For those of you interested in exploring large format photography and curious about the chemical development process, here's the approach I formerly used. I've since sold all my large format equipment and use a Nikon D600 exclusively.
My favorite films during my large format period were Fuji Velvia 50, Fuji Astia 100f (both color reversal ['slide'] films), and Ilford Delta 100 (black and white negative film). Color reversal film was sent to A&I Photo Labs in Los Angeles and Ivey Imaging in Seattle. Ivey, I believe, is now closed. In any case, I never attempted to self-process reversal film and never had any interest in color negative film. I learned to develop black and white film at home, as described below.
I purchased this tank as part of Jobo's #4341 Sheet Film Tank System Kit. The kit contains the tank (a 6-sheet, single reel daylight tank), one reel #2509n, and a loader base and guide. I considered many of the other tanks on the market as well as trays, but when I was working in YNP I didn't have access to a well laid-out and completely dark place to screw around with development, so a daylight tank was a must, and the Jobo worked great. The tank is made to fit onto one of Jobo's rotary processors, but they cost WAY more than what I was prepared to spend. Jobo doesn't recommend hand inversion with this tank as it takes about 1.4 liters of developer (at capacity). The developer I used (Pyrocat HD from Photographer's Formulary) costs $0.59/L, so I would've used hand inversion anyway.
I used Pyrocat HD because of its ability to separate fine tonal gradations in the highlights and because it was very inexpensive. And not in that order. The staining action of pyro was rumored to have little effect on tabular grained films compared with traditional emulsions like Tri-X, Bergger, and Efke 100, but I didn't have the comparative experience to know. Even if true, however, Pyrocat's low cost was enough to offset whatever staining benefits I'm failing to realize with Delta 100. TF-4 Fixer is an alkaline fixer and was recommended by others for the fixing of staining developers such as Pyrocat. I used Ilford's Ilfostop citric acid stop bath at 1/3 strength.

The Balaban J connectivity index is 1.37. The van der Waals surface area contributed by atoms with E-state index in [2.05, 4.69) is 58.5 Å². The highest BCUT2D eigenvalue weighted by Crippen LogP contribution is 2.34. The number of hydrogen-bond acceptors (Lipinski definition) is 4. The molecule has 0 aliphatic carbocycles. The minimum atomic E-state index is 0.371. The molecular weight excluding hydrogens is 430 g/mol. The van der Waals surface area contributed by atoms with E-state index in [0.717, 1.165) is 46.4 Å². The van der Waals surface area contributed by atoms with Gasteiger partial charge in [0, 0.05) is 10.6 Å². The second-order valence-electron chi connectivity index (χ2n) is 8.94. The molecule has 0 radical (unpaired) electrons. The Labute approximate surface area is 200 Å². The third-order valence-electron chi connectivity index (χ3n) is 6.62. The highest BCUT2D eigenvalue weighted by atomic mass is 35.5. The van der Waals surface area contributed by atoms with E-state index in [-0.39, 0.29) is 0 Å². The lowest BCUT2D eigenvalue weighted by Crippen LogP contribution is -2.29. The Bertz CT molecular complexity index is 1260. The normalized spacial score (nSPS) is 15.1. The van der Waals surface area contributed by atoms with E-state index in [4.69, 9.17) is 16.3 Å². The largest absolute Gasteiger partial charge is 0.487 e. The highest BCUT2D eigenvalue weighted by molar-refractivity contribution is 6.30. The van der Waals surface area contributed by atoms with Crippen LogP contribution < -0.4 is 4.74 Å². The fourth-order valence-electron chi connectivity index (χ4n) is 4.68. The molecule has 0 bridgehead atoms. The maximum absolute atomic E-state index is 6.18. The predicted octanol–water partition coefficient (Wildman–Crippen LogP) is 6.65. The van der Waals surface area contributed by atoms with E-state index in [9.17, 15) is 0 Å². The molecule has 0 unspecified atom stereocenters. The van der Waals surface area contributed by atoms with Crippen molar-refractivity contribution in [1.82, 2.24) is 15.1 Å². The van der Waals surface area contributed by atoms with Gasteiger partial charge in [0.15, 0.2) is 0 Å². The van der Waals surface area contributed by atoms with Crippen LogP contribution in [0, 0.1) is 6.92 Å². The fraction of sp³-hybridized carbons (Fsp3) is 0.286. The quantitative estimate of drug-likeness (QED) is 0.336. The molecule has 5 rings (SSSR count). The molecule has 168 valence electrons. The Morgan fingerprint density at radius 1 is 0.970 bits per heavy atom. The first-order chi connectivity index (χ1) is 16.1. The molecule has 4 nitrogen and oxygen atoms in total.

Pyrocat HD comes as a collection of pre-measured dry chemicals. These are mixed in distilled or deionized water to form stock solutions A and B (or in propylene glycol in the case of solution A), which are then further diluted with water to form the working developer solution. Though various dilutions are available to increase activity and to slow things down for stand development, I used the standard 1:1:100 (1 part A, 1 part B, 100 parts water). The following development times are for Ilford 100 Delta; the post-development times (fix, wash) should work well for most other films too. A 5 minute presoak, recommended for use w/ Pyrocat, is omitted as Ilford's Delta films have an incorporated wetting agent in the emulsion. I tried both ways, and the results were equally good.
The Jobo tank's capacity is roughly 1.4 liters which, when slowly hand inverted, allows for sufficient agitation. The book that explains most of this, by the way, is Anchell and Troop's The Film Developing Cookbook. Another one to try (I haven't) is Gordon Hutching's The Book of Pyro. To my knowledge, neither book has been updated since the debut of Pyrocat by Sandy King in 1999. My last recommendation is John Schaefer's Basic Techniques of Photography, Book 1. It's the best general photography book I've found, and I've flipped through quite a few. For current info on Pyrocat HD, check out Sandy King's articles on Unblinking Eye, the Azo forum, and at his personal website.